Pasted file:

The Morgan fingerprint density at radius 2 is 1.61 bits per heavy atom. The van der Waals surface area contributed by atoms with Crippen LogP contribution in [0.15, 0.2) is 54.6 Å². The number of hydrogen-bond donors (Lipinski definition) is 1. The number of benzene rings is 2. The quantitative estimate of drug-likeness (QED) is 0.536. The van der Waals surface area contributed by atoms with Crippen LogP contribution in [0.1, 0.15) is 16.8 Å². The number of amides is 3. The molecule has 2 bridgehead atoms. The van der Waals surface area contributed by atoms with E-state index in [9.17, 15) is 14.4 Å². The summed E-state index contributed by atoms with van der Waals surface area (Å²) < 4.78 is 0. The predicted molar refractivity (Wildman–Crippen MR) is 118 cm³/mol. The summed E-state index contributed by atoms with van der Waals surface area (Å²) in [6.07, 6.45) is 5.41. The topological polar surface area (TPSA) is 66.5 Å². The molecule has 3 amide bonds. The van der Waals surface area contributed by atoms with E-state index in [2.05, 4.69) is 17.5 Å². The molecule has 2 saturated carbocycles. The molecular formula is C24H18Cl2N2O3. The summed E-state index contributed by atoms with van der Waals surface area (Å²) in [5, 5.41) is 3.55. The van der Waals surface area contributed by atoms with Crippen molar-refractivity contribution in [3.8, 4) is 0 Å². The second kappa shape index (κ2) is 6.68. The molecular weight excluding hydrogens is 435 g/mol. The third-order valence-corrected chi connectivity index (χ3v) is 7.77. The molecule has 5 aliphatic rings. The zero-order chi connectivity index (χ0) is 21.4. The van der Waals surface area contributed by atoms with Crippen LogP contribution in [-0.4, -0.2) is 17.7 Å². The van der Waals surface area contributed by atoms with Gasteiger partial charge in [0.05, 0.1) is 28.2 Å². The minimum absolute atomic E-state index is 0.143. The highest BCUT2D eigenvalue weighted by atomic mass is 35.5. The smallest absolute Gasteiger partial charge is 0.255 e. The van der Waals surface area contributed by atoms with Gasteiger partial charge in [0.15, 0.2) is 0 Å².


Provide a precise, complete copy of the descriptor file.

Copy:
The Morgan fingerprint density at radius 2 is 1.61 bits per heavy atom. The van der Waals surface area contributed by atoms with Crippen LogP contribution in [0.15, 0.2) is 54.6 Å². The number of hydrogen-bond donors (Lipinski definition) is 1. The number of benzene rings is 2. The quantitative estimate of drug-likeness (QED) is 0.536. The van der Waals surface area contributed by atoms with Crippen LogP contribution in [0.1, 0.15) is 16.8 Å². The number of amides is 3. The molecule has 2 bridgehead atoms. The van der Waals surface area contributed by atoms with E-state index in [9.17, 15) is 14.4 Å². The summed E-state index contributed by atoms with van der Waals surface area (Å²) < 4.78 is 0. The predicted molar refractivity (Wildman–Crippen MR) is 118 cm³/mol. The summed E-state index contributed by atoms with van der Waals surface area (Å²) in [6.07, 6.45) is 5.41. The topological polar surface area (TPSA) is 66.5 Å². The molecule has 3 amide bonds. The van der Waals surface area contributed by atoms with E-state index in [2.05, 4.69) is 17.5 Å². The molecule has 2 saturated carbocycles. The molecular formula is C24H18Cl2N2O3. The summed E-state index contributed by atoms with van der Waals surface area (Å²) in [5, 5.41) is 3.55. The van der Waals surface area contributed by atoms with Crippen molar-refractivity contribution in [3.8, 4) is 0 Å². The second kappa shape index (κ2) is 6.68. The molecular weight excluding hydrogens is 435 g/mol. The third-order valence-corrected chi connectivity index (χ3v) is 7.77. The molecule has 5 aliphatic rings. The zero-order chi connectivity index (χ0) is 21.4. The van der Waals surface area contributed by atoms with Crippen LogP contribution in [-0.4, -0.2) is 17.7 Å². The van der Waals surface area contributed by atoms with Gasteiger partial charge in [0.05, 0.1) is 28.2 Å². The minimum absolute atomic E-state index is 0.143. The highest BCUT2D eigenvalue weighted by atomic mass is 35.5. The smallest absolute Gasteiger partial charge is 0.255 e. The van der Waals surface area contributed by atoms with Gasteiger partial charge in [0.15, 0.2) is 0 Å².